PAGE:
Surface diving and yoga are related activities, as breathing is important for living in both activities. You may remember the key phrase from your open water course, Open water diverthat the most important rule of diving is "to breathe constantly and never hold your breath", yogis here say "breathe, focus on your breath as it flows in and out".
We think yoga can benefit divers, but why? We divers are curious; we dive because we want to approach what lies beneath the underwater surface. What are the real similarities between underwater and yoga? How do they complement each other? Valters Preimanis, diving instructor of the diving club "Diving", answers these questions. Walter is done Yoga teacher training 200 hour training course (Vinyasa and Hatha yoga) in 2019, the course lasted one month on a secluded island, and yoga is recognized as an excellent form of health maintenance.
The respiratory system is the only body process that can be operated on its own or be controlled with active attention. Scuba diving and yoga increase our understanding of breath and complement each other. When scuba diving, we constantly breathe through our mouths into the regulator. There are hundreds of different pranayama (yoga breathing) techniques designed to help yogis make full use of their lung capacity.
Full breathing, especially exhalation, is emphasized in yoga for the purposes of strength, purification and meditation. Full breathing is essential for safe gas exchange even in diving, where we have to breathe completely to cleanse the body of CO2 waste. Lung expert Paul Davenports, Ph.D., says that "deep breathing exercises, such as those used in yoga training, help maintain normal blood oxygen levels."
Pranayama training can reduce the risk of CO2 poisoning by scuba diving. This safer way to breathe has the added benefit of improving the diver's air consumption. When we breathe more slowly, deeper and fully exhale, the air in the diver's balloon is expended more slowly and the time spent underwater is extended.
Breath and body connection
The use of breathing exercises improves divers and yogis. When we reach neutral buoyancy under water, the lungs control our condition.
Whether or not you've ever tried yoga, you may have seen a photo or video of a yogi doing something that seems physically impossible. The seemingly superhuman force and distortion do not arise from coercion, but from the connection of the body with the breath. The basic activity of yoga asana with the intention to focus on breathing helps us to understand the connection between the breath and the body, and it has a real potential to improve buoyancy under water. Regular yoga practice adapts us to the strength of our lungs and helps us gain an instinctive understanding of how to effortlessly use the breath for diving so that we can gracefully ascend, descend, and swim in a weightless state as needed.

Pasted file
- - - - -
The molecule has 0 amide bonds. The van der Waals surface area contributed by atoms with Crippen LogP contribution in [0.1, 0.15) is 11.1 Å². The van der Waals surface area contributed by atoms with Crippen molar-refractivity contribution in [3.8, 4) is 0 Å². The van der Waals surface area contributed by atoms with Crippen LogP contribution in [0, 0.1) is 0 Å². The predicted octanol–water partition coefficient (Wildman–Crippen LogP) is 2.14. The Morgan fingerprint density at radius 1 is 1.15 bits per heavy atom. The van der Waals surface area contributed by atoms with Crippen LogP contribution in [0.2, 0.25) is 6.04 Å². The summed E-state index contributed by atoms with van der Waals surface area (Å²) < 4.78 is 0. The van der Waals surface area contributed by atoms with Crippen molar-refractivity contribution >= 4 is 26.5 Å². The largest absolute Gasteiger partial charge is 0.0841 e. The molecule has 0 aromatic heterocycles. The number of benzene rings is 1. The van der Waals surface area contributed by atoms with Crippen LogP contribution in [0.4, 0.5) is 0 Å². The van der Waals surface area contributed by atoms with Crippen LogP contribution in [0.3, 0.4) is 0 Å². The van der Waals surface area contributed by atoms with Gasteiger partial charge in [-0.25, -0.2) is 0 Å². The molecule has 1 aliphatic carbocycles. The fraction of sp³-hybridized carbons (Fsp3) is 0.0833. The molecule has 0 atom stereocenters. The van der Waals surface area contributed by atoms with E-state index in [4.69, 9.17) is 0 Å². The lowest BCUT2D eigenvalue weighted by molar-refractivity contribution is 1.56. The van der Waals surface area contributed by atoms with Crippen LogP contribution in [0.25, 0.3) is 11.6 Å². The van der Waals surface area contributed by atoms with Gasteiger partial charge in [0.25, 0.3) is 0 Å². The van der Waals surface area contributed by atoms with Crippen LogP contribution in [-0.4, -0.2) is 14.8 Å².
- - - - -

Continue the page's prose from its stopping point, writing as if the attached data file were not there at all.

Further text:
Some yoga styles are physically strong. Physical fitness often develops in tandem with coordination. In accordance with Divers Alert Network poor medical and physical fitness may increase the risk of decompression sickness. The American Physical Activity Guidelines for Centers for Disease Control and Prevention tell us that adults need aerobics and strength training. Yoga can provide both aerobic and strength training to improve our physical fitness, make diving safer and facilitate scuba diving.
Meditation, attention and presence
In his book Deep, journalist James Nestor cites scientific research on the meditative benefits of diving, including a Harvard study comparing Tibetan monks practicing Deep-mo meditation in depth and freed divers to find similar psychological and physiological characteristics.
Nothing compares to the happy, fresh and peaceful way of thinking we feel after diving. If you, like me, live after diving because of the feeling, but can't go diving every day, yoga could be a way to use the mental state of diving when you are without water. Yoga practitioners reach a similar position from yoga practice.
Both diving and yoga are active forms of meditation, as polishing the breath / body connection is an attention exercise that makes us present, here and now. Not only can yoga help us find peace, but regular yoga practice can make it easier to enter a meditative state under water.
In this meditative state, we experience increased awareness, which improves our observation skills. By operating from this location, it is easier to spot masked underwater creatures and anticipate potential security threats.
Are you interested in yoga and scuba diving? Check out these diving courseswhere you will also learn everyday Pranayama exercise.